Published online by Cambridge University Press: 05 March 2012
The Uruguay Round agreements that established the World Trade Organization (WTO) and the rules-based system as a single undertaking represented a quantum leap forward in the history of the General Agreement on Tariffs and Trade (GATT) and the WTO. It was an immensely complicated undertaking to simultaneously negotiate and reach agreement in such complex areas as intellectual property protection, designing a workable approach to governing trade in services, developing an agreed approach to measuring support to agriculture and disciplining trade-distorting investment measures. It was also not a simple task to elaborate the structure of the WTO as an institution. Of course, the crowing jewel was the new understanding on dispute settlement which, over the past ten years, has proven to be the most effective system of international dispute settlement the world has ever seen. With all of that on the table, in additional to more traditional market access and trade regulation issues, no one was surprised that the Uruguay Round took an extra three years to conclude and that the subsequent implementation of the many different agreements has sometimes presented special problems to the Members of the WTO.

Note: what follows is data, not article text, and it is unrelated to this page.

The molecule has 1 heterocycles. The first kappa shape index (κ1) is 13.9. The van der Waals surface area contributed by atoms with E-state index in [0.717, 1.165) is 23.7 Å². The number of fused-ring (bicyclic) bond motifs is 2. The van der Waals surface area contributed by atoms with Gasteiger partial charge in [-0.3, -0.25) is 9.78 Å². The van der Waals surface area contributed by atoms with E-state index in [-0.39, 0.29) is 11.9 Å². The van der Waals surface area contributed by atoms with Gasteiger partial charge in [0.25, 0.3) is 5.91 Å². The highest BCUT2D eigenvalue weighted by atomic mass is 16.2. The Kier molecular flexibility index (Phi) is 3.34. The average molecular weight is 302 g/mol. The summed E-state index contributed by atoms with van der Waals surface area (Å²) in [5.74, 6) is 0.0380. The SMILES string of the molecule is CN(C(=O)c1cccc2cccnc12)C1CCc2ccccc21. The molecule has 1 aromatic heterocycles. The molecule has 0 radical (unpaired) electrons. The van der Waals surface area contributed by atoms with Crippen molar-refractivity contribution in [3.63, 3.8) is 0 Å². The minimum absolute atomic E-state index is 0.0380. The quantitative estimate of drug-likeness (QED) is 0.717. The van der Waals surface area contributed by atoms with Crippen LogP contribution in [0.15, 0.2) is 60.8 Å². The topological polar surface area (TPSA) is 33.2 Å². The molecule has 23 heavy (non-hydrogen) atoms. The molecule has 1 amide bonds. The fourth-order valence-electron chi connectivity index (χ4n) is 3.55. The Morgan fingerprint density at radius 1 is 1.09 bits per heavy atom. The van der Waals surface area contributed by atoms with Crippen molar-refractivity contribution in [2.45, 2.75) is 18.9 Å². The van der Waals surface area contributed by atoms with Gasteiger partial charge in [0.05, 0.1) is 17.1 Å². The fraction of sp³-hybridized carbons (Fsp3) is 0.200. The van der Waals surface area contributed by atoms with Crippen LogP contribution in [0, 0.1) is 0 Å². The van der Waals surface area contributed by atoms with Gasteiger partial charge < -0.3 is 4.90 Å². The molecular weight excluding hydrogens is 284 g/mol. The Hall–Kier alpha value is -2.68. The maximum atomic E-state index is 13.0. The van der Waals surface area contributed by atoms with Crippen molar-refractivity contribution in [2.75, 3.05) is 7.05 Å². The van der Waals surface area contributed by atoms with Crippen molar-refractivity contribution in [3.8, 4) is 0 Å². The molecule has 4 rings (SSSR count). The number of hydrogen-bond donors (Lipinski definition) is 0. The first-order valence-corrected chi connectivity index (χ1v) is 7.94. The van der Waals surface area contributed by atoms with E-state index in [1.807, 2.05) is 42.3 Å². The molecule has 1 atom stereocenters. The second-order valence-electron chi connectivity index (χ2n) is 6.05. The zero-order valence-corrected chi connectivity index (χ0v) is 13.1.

I begin my discussion of major issues in the Doha Development Agenda negotiations with this brief recollection of the Uruguay Round in order to drive home a very important point at the start of this chapter. The Doha negotiations are very different from the Uruguay Round. This is a market access round, not a round involving the introduction and elaboration of complex new rules like the last round.